“Neo-classical, pre-Romantic, Romantic…better to be able to shift—a category is just one person’s device, not truth.”

“When doing comparisons, do not fall back on verse form; like grammar, it’s useless.”

“Write one page on the differences between Keats’ poems” or “Look at ‘Ode on a Grecian Urn’ as the poet attempting to deal with change”

“One page on God as nature in Tintern Abbey.”

I was just grateful to be able to distinguish between Keats and Yeats.

After unearthing the book from the attic, I started carrying it around with me, the way some people carry a bible. I’ve gotten into the habit of reading it for a few minutes on my way to doing whatever work is set before me that day. Part of my daily devotion. All of that poetry was so long ago, and I’ve never been gifted with the ability to memorize, that I am able to read many of the well-marked works as if for the first time. But even more exciting in an old love is discovering works that we never got to in that class I took a hundred years ago, and spending as much time as I want with a poem before moving on. Reading the same poem over mid-morning coffee for ten days in a row, a daily routine like putting on lotion. I don’t think much about who made the lotion or what makes it smell so good or what makes it do whatever it’s doing for my skin. I just like the way it smells and feels. Same thing with poetry, these days.

My friend Melissa has a wonderful post about “Getting Poetry.” You should read it. She asks great questions about our poetry habits; mine are as varied as my knitting habits. Some weeks I tear through knitting projects like they’re going out of style and I’ve got nothing but time. Other weeks add up to months and sometimes even years when I don’t touch needles or yarn. Sometimes I’ll stumble on a poet and take everything she’s written out of the library (most recently, Mary Karr, after reading Lit). A few years ago, on another foray into my attic, I found a box of poetry collections, mostly individual poets, that I’d stored away when I decided I really wasn’t ever going to be a poet myself. I rearranged all of my bookshelves to make room for the contents of that box, not because I’d changed my mind about becoming a poet, but because I just wanted the books around. Some of those poets were a lot younger then, and a lot less famous than they are now. It’s fun to see how they’ve grown up.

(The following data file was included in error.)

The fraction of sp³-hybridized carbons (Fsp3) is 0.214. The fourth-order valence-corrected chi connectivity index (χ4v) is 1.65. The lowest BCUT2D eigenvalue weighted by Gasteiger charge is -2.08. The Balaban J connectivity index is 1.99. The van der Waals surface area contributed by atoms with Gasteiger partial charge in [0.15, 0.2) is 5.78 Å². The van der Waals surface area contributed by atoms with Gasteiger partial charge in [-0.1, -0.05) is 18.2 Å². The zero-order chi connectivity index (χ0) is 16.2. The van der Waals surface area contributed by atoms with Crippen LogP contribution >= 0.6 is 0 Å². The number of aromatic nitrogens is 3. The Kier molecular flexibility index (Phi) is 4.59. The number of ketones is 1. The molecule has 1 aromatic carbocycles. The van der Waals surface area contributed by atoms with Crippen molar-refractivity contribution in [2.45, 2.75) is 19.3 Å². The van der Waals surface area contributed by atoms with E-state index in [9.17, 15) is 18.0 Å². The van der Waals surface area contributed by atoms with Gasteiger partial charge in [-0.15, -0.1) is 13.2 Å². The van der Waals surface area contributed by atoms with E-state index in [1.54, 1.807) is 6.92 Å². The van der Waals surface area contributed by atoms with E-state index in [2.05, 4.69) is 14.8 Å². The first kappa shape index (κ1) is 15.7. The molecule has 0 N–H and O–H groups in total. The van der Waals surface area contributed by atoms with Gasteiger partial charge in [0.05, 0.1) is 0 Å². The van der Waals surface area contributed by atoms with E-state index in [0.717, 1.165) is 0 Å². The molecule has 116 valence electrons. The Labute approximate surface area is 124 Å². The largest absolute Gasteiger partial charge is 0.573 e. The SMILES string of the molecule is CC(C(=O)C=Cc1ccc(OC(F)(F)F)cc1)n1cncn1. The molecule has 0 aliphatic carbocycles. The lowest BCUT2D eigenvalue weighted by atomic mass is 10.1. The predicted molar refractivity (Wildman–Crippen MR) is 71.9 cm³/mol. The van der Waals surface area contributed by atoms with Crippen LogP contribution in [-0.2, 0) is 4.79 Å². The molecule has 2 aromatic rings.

Today’s Cup: Extravagance

Today I went to my current favorite latte shop with the best barrista ever. Sometimes he makes my drink with an ornate leaf in the foam on top. Sometimes a heart. Today, a heart and a leaf. (How do they do that??) All I could think of was: what extravagance!

Extravagance is a favorite word of mine, especially in these times when scarcity is creeping into so much of our daily conversation. I use the word all the time, so I decided I better look it up. (Mostly, I was wondering where “vagance” comes from.) Lo and behold, channeling Andre the Giant, Wallace Shawn, and “inconceivable” in The Princess Bride, an initial dictionary survey showed that the word doesn’t mean what I have always thought it means. The common definitions are all about spending too much money. Spending a few extra seconds and one’s own natural talent to create latte art, destined to be destroyed in as many seconds, would not be a good example of extravagance according to Webster or many others.

It’s a great word nonetheless, and I refuse to accept the limits of all those common definitions. I finally found a dictionary that gave me the etymology I sought and taught me something new: extra, outside of (and I extrapolate beyond) plus the present perfect of the latin vagari, wandering, or vague. Wandering beyond expectations. Who knew that extravagance was about vagary?